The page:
Europe has ‘record-breaking’ first quarter for VC deals

27 Apr 2021

Image: © photoschmidt/

Figures from Pitchbook show that investor cash has continued to flow heavily in Europe despite the pandemic, with the UK remaining the top destination.

European venture capital funding had a “record-breaking” first quarter in 2021, shaking off pandemic jitters, according to a new report.

Pitchbook, which tracks venture capital funding deals, said that there was a record €17.6bn invested in the first three months of the year across more than 1,900 deals. It expects 2021 to ultimately be a record year if this trend continues.

A number of bumper later-stage deals buoyed the numbers for the quarter, especially in sectors like fintech. Sweden’s Klarna raised $1bn, while Starling Bank and Checkout also raised large investments.

The quarter also saw hefty sums of money invested in newcomers like digital events start-up Hopin, which despite being just over a year old has achieved a $5.65bn valuation.

Pitchbook’s report said that “rounds of this magnitude may raise questions about the sustainability of such growth (and) overheated private market valuations”.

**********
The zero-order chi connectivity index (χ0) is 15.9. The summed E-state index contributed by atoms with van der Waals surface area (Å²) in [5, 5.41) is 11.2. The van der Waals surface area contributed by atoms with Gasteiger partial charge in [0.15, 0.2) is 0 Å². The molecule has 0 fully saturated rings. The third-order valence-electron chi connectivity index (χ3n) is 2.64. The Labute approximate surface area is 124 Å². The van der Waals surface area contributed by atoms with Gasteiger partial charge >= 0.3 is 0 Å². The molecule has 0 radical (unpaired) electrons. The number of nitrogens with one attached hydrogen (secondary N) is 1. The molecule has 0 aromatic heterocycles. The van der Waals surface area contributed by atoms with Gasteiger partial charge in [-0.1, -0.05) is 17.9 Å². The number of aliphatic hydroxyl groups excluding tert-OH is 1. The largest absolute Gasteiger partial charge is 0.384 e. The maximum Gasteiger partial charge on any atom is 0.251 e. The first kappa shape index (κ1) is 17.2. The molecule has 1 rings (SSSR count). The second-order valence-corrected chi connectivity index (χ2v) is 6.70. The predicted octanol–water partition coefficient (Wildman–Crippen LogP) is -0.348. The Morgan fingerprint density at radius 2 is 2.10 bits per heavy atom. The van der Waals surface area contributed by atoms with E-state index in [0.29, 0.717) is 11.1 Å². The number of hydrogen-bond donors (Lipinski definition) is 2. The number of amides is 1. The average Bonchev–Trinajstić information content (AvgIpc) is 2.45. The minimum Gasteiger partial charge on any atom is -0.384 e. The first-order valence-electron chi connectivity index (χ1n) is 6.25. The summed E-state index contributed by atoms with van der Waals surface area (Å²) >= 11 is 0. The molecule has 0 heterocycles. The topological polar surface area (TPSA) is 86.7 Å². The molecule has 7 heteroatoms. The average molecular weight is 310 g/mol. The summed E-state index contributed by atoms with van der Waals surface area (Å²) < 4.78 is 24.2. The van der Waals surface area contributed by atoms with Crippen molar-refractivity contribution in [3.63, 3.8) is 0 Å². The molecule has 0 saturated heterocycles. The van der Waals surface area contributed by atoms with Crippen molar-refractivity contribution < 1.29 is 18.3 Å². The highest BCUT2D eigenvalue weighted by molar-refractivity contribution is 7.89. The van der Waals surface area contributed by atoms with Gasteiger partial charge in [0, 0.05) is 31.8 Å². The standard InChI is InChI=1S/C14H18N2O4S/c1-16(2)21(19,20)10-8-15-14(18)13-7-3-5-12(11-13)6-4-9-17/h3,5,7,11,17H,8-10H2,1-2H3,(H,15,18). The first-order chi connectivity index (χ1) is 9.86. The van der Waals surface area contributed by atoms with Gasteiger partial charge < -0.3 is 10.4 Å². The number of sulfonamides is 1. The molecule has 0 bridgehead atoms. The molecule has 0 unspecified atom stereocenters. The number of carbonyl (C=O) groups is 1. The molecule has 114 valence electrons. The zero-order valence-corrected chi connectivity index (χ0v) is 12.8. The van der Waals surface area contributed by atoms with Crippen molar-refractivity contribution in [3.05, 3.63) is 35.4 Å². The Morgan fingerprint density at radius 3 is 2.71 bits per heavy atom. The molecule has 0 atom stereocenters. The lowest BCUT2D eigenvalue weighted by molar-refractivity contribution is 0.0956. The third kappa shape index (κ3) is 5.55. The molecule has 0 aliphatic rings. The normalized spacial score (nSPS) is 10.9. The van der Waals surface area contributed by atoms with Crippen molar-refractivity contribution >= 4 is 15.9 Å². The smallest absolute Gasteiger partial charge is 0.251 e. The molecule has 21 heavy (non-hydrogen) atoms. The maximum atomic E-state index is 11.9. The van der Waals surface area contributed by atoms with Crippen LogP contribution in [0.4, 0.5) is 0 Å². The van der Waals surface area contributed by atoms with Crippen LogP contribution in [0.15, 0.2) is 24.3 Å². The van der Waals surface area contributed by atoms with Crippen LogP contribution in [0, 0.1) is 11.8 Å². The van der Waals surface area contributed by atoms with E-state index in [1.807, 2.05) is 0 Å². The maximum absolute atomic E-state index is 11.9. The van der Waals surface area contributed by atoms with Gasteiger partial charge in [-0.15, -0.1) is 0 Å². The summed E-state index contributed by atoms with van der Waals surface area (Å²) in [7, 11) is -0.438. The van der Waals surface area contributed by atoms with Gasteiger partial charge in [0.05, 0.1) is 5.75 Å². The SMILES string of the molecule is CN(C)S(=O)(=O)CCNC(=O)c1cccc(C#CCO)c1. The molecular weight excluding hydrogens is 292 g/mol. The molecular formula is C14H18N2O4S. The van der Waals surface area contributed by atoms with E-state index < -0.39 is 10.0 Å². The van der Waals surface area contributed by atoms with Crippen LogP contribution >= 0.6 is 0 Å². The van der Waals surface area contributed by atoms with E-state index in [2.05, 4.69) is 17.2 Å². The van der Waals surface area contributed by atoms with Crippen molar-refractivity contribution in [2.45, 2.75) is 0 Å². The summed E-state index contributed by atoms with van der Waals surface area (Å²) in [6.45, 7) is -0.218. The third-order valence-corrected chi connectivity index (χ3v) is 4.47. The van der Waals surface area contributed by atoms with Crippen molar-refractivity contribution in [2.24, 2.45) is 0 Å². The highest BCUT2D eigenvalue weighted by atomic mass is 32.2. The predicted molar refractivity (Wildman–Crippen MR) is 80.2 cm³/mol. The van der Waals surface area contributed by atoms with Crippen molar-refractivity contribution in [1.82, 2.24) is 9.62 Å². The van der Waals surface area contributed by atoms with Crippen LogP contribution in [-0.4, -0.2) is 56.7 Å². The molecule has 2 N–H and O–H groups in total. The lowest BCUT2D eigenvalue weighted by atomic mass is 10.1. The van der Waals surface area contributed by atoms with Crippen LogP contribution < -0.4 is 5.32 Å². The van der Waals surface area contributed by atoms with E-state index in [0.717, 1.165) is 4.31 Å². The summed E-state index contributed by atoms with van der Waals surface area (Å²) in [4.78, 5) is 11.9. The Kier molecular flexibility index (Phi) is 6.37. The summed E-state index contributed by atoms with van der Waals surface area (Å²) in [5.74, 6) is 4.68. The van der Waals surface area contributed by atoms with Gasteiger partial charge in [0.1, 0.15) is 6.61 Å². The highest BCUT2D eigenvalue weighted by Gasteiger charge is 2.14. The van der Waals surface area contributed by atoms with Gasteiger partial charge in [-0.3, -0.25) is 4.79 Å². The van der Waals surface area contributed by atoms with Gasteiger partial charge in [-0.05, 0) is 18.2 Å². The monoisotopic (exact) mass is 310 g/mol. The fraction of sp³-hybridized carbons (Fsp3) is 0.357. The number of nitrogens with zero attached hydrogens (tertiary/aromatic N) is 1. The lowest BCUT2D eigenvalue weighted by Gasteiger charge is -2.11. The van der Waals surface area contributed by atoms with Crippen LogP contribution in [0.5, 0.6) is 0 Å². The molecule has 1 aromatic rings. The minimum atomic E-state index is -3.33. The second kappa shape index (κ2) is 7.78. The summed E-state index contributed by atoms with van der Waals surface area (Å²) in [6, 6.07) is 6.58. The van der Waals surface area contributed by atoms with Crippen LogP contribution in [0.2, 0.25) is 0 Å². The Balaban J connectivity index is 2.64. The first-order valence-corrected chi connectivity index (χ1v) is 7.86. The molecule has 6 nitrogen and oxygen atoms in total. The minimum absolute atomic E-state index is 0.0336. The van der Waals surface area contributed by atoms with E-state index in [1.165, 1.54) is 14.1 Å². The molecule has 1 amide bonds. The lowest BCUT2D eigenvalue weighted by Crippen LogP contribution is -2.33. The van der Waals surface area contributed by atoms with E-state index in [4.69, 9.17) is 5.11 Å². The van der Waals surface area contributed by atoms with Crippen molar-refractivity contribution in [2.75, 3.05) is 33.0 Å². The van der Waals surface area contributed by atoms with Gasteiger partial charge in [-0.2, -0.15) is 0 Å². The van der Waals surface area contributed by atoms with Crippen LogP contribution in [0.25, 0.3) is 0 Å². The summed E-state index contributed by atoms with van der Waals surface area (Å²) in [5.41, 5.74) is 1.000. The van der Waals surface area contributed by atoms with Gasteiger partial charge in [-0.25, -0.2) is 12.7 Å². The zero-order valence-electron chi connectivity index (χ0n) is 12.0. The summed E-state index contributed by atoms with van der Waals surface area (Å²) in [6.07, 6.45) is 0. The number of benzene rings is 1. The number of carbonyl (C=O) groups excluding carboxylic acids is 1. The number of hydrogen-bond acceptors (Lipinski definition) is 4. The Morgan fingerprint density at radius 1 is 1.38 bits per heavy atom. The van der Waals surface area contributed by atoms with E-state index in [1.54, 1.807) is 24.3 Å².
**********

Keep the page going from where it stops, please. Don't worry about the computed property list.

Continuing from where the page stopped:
Even with Brexit and the economic hurt of Covid-19, the UK remains a top destination for venture capital money with several start-ups at various stages raising significant amounts of funding.

“The UK continues carving out its new role outside the EU while simultaneously remaining among the most competitive and attractive economies in the world,” the report said.

“In the long run, prominent UK-based startups could play a key role in retaining talent and attracting new overseas investment.”

The report acknowledged that deal flow has remained strong over the last year despite travel restrictions, with funding deals being closed over Zoom calls rather than face to face.

However the vast majority of the deal-making in the quarter was around later-stage companies with a reduction in early-stage and seed investments – mirroring a trend seen in Ireland.

The quarter also a saw notable uptick in exits, with Pitchbook tracking around €21bn worth of exits. It said that the soaring popularity of SPACs globally played a role in this as more later-stage start-ups went public through this method.

Two significant exits through mergers with blank-cheque companies include online car marketplace Cazoo and electric vehicle maker Arrival, both from the UK.

Jonathan Keane is a freelance business and technology journalist based in Dublin